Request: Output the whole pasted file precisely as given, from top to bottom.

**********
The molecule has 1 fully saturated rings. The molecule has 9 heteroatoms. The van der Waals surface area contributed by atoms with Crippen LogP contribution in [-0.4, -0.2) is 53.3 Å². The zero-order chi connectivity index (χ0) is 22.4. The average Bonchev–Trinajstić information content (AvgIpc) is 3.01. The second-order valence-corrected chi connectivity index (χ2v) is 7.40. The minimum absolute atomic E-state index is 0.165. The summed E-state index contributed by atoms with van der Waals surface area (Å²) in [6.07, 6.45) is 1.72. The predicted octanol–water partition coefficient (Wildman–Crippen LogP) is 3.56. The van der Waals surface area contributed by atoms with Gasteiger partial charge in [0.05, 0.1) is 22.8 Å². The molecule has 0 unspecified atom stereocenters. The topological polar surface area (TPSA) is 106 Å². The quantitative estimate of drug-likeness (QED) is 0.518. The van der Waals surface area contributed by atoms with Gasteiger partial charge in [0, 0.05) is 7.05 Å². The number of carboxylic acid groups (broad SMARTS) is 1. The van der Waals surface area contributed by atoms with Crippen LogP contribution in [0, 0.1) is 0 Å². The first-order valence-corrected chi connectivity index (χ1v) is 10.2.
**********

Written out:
The molecule has 1 fully saturated rings. The molecule has 9 heteroatoms. The van der Waals surface area contributed by atoms with Crippen LogP contribution in [-0.4, -0.2) is 53.3 Å². The zero-order chi connectivity index (χ0) is 22.4. The average Bonchev–Trinajstić information content (AvgIpc) is 3.01. The second-order valence-corrected chi connectivity index (χ2v) is 7.40. The minimum absolute atomic E-state index is 0.165. The summed E-state index contributed by atoms with van der Waals surface area (Å²) in [6.07, 6.45) is 1.72. The predicted octanol–water partition coefficient (Wildman–Crippen LogP) is 3.56. The van der Waals surface area contributed by atoms with Gasteiger partial charge in [0.05, 0.1) is 22.8 Å². The molecule has 0 unspecified atom stereocenters. The topological polar surface area (TPSA) is 106 Å². The quantitative estimate of drug-likeness (QED) is 0.518. The van der Waals surface area contributed by atoms with Gasteiger partial charge in [0, 0.05) is 7.05 Å². The number of carboxylic acid groups (broad SMARTS) is 1. The van der Waals surface area contributed by atoms with Crippen LogP contribution in [0, 0.1) is 0 Å². The first-order valence-corrected chi connectivity index (χ1v) is 10.2.